Thus, in 1933 they bought some farming land in Alektora and Kouklia, and in 1936 they bought an additional 3,800,000 square meters of land west of Limassol. The land in Kouklia has now been transformed into the prestigious Aphrodite Hills Golf Resort. The land west of Limassol is where the facilities of the Fasouri Watermania Waterpark are established, following a lengthy battle to remove a large number of snakes and millions of mosquitos, to create a space suitable for humans.

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The company farm has been a point of reference for the Lanitis Group from the very beginning to this day. In fact, it was something Evagoras Lanitis paid much attention to, and he was the one mainly responsible for the turn to citrus farming.

Evagoras, the son of Costas P. Lanitis who particularly admired his uncle Nikolaos P. Lanitis, was next in line to carry the baton of the family business. Evagoras Lanitis represented a new generation, with the added asset of an academic education from Cambridge, along with a great deal of practical experience,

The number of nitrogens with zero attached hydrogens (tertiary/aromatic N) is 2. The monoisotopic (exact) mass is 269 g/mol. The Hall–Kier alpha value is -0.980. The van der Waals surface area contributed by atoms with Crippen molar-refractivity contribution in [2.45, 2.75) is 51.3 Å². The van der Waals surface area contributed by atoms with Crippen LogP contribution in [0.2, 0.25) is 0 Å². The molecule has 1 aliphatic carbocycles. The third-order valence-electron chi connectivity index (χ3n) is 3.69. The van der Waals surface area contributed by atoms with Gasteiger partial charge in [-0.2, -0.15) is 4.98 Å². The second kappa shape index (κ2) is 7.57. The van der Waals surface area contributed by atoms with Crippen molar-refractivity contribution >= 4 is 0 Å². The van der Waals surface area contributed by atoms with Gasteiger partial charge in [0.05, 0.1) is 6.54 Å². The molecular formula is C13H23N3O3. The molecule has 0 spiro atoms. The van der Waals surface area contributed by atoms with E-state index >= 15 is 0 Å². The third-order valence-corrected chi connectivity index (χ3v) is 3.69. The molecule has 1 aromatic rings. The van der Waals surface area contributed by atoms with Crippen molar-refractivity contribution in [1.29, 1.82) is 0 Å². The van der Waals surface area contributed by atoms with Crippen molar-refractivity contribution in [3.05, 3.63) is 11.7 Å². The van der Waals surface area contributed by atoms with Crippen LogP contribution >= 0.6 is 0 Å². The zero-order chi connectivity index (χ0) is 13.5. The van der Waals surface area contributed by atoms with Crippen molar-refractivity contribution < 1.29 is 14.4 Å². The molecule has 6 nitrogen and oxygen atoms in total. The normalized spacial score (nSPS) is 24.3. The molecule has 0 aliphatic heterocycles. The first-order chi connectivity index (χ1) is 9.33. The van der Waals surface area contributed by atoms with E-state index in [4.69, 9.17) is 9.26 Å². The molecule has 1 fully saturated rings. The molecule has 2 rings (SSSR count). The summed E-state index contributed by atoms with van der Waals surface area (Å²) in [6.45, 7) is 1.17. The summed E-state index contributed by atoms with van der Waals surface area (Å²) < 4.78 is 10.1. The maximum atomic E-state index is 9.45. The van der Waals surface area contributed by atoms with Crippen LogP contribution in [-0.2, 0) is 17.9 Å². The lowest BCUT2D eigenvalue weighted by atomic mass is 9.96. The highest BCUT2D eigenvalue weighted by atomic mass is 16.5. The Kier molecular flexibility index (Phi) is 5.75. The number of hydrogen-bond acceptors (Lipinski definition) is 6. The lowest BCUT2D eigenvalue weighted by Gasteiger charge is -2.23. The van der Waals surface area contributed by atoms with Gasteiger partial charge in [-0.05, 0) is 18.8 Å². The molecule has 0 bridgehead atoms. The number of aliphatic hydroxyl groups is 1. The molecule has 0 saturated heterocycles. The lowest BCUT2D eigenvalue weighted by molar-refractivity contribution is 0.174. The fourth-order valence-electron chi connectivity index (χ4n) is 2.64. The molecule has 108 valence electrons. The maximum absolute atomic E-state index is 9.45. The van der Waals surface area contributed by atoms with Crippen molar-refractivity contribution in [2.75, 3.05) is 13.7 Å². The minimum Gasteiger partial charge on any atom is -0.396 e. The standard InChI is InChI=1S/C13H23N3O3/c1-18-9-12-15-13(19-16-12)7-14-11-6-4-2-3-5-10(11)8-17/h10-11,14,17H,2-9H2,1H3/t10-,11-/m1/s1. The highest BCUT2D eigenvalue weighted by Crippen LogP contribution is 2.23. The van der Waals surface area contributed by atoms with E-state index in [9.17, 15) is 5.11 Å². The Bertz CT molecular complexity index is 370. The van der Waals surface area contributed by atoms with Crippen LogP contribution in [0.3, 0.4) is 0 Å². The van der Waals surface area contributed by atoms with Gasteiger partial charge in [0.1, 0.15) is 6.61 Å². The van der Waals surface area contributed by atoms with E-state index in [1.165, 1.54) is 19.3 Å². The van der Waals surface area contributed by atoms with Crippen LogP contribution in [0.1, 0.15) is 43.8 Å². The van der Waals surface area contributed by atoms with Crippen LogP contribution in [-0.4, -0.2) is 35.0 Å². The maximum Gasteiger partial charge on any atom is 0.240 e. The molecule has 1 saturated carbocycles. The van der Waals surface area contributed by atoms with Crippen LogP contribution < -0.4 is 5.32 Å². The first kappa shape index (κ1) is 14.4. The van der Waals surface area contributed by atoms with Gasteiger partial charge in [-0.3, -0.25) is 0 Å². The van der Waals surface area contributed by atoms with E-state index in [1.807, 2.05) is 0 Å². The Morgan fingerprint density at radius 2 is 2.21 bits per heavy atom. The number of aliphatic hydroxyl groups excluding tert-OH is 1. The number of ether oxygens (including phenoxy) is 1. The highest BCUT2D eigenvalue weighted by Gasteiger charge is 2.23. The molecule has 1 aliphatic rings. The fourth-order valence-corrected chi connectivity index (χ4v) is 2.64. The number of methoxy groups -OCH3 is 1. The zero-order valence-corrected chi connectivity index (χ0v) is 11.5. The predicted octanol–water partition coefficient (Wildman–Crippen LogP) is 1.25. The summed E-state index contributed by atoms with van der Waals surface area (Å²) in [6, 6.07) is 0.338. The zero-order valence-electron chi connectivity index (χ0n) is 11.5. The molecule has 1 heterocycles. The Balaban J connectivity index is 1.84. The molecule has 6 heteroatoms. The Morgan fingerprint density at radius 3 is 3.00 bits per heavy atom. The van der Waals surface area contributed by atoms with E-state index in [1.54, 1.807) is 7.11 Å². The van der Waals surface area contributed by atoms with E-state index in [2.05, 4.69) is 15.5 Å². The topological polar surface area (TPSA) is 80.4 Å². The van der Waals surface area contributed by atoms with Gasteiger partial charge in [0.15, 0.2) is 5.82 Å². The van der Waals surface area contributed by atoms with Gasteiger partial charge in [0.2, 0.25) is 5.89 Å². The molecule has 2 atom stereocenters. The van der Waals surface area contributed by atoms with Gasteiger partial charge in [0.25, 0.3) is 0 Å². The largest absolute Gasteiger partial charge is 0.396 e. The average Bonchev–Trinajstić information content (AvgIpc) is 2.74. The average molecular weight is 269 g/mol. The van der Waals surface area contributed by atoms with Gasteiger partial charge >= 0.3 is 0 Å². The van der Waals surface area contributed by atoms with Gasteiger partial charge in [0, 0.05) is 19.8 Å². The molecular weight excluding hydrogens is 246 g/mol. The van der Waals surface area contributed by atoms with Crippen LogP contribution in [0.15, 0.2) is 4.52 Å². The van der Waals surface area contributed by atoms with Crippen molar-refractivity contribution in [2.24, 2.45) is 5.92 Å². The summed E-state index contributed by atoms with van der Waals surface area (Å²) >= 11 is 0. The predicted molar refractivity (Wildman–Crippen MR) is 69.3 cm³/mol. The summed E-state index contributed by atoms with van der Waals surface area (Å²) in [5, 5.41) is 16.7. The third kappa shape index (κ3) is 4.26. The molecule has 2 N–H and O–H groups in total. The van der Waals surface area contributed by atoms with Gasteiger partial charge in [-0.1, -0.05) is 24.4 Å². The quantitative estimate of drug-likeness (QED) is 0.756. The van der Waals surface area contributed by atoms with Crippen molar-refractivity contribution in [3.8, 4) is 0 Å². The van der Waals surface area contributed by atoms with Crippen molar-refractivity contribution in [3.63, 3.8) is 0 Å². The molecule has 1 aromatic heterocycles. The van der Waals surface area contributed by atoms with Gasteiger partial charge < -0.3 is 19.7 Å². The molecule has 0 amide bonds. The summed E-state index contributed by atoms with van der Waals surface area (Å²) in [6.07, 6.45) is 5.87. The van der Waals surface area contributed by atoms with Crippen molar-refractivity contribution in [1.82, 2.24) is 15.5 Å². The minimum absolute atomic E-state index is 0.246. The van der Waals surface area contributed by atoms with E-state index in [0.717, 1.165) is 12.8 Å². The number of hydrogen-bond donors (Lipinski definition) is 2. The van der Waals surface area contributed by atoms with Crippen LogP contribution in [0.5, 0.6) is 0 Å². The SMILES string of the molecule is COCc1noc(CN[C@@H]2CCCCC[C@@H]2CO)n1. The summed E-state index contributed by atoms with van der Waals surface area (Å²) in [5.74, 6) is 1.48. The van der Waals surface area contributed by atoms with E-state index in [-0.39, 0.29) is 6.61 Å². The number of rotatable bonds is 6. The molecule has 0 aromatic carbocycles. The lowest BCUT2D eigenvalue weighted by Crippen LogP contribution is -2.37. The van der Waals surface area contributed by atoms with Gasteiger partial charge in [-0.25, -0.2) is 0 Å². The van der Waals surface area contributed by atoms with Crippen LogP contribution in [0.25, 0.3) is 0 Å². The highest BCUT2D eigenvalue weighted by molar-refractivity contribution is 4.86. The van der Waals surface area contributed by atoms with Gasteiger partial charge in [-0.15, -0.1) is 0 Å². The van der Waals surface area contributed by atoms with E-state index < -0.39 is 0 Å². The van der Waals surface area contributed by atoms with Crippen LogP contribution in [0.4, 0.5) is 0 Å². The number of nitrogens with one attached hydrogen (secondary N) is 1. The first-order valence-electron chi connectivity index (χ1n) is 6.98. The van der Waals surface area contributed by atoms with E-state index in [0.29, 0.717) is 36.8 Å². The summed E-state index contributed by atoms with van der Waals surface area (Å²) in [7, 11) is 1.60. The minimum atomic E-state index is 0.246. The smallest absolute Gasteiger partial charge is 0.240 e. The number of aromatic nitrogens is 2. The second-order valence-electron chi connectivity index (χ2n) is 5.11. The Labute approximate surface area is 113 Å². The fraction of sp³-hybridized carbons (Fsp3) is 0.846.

Evagoras Lanitis (left) as a young man, studying in London.

During the years 1939 – 1945, before Evagoras went to the UK to study, he worked alongside his father and uncle, absorbing all the valuable lessons he could go on to use in the future. This was around the time when he became particularly fond of the farm as well. At the same time, however, he continuously kept reaching for new things, among which the most daring was probably the construction of the Amathus Hotel (of which the group still holds 25% of its shares).

After the farm turned to the production of citrus fruits, a packing unit was constructed in 1964, and a second one followed in 1985.